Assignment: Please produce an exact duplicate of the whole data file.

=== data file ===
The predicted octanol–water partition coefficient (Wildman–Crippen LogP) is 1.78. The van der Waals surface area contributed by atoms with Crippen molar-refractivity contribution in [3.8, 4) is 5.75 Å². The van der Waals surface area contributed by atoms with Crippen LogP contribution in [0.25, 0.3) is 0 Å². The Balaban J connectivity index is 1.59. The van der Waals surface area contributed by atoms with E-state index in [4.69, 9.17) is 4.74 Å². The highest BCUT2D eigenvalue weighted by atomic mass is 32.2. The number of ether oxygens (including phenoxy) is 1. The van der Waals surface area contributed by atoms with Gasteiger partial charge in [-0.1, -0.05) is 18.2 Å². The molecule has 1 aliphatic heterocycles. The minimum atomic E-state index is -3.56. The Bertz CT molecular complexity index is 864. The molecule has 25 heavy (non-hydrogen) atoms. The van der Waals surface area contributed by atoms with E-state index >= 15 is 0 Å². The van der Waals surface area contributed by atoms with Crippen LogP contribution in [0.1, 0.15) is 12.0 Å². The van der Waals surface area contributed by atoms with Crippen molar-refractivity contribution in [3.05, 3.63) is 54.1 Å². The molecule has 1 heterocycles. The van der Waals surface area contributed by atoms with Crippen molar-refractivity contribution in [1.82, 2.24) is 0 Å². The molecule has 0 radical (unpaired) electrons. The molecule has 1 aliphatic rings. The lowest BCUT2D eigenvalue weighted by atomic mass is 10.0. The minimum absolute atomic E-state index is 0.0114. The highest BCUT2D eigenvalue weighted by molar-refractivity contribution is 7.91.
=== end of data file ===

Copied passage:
The predicted octanol–water partition coefficient (Wildman–Crippen LogP) is 1.78. The van der Waals surface area contributed by atoms with Crippen molar-refractivity contribution in [3.8, 4) is 5.75 Å². The van der Waals surface area contributed by atoms with Crippen LogP contribution in [0.25, 0.3) is 0 Å². The Balaban J connectivity index is 1.59. The van der Waals surface area contributed by atoms with E-state index in [4.69, 9.17) is 4.74 Å². The highest BCUT2D eigenvalue weighted by atomic mass is 32.2. The number of ether oxygens (including phenoxy) is 1. The van der Waals surface area contributed by atoms with Gasteiger partial charge in [-0.1, -0.05) is 18.2 Å². The molecule has 1 aliphatic heterocycles. The minimum atomic E-state index is -3.56. The Bertz CT molecular complexity index is 864. The molecule has 25 heavy (non-hydrogen) atoms. The van der Waals surface area contributed by atoms with E-state index >= 15 is 0 Å². The van der Waals surface area contributed by atoms with Crippen LogP contribution in [0.1, 0.15) is 12.0 Å². The van der Waals surface area contributed by atoms with Crippen molar-refractivity contribution in [3.05, 3.63) is 54.1 Å². The molecule has 1 heterocycles. The van der Waals surface area contributed by atoms with Crippen molar-refractivity contribution in [1.82, 2.24) is 0 Å². The molecule has 0 radical (unpaired) electrons. The molecule has 1 aliphatic rings. The lowest BCUT2D eigenvalue weighted by atomic mass is 10.0. The minimum absolute atomic E-state index is 0.0114. The highest BCUT2D eigenvalue weighted by molar-refractivity contribution is 7.91.